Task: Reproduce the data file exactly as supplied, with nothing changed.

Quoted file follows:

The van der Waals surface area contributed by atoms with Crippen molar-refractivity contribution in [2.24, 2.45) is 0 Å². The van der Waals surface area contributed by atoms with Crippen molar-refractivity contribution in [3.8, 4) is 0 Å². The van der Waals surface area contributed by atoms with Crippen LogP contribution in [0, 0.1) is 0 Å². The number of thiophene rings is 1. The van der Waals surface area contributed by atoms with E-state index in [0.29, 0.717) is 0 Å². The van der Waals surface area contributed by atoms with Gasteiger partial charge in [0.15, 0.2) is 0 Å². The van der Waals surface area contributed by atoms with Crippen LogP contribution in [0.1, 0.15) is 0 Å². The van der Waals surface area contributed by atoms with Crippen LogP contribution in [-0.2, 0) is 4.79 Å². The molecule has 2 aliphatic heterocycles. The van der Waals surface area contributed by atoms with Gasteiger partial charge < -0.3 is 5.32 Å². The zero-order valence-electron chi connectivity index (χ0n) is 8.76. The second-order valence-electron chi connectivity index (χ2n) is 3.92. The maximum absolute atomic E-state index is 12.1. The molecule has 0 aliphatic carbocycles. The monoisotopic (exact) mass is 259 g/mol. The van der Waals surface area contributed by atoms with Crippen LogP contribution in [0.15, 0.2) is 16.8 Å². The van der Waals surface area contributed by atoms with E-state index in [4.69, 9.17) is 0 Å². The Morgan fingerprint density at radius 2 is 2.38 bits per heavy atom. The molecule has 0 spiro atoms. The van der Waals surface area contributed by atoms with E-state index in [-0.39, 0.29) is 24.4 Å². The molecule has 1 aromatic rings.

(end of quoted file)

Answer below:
The van der Waals surface area contributed by atoms with Crippen molar-refractivity contribution in [2.24, 2.45) is 0 Å². The van der Waals surface area contributed by atoms with Crippen molar-refractivity contribution in [3.8, 4) is 0 Å². The van der Waals surface area contributed by atoms with Crippen LogP contribution in [0, 0.1) is 0 Å². The number of thiophene rings is 1. The van der Waals surface area contributed by atoms with E-state index in [0.29, 0.717) is 0 Å². The van der Waals surface area contributed by atoms with Gasteiger partial charge in [0.15, 0.2) is 0 Å². The van der Waals surface area contributed by atoms with Crippen LogP contribution in [0.1, 0.15) is 0 Å². The van der Waals surface area contributed by atoms with Crippen LogP contribution in [-0.2, 0) is 4.79 Å². The molecule has 2 aliphatic heterocycles. The van der Waals surface area contributed by atoms with Gasteiger partial charge < -0.3 is 5.32 Å². The zero-order valence-electron chi connectivity index (χ0n) is 8.76. The second-order valence-electron chi connectivity index (χ2n) is 3.92. The maximum absolute atomic E-state index is 12.1. The molecule has 0 aliphatic carbocycles. The monoisotopic (exact) mass is 259 g/mol. The van der Waals surface area contributed by atoms with Crippen LogP contribution in [0.15, 0.2) is 16.8 Å². The van der Waals surface area contributed by atoms with E-state index in [4.69, 9.17) is 0 Å². The Morgan fingerprint density at radius 2 is 2.38 bits per heavy atom. The molecule has 0 spiro atoms. The van der Waals surface area contributed by atoms with E-state index in [-0.39, 0.29) is 24.4 Å². The molecule has 1 aromatic rings.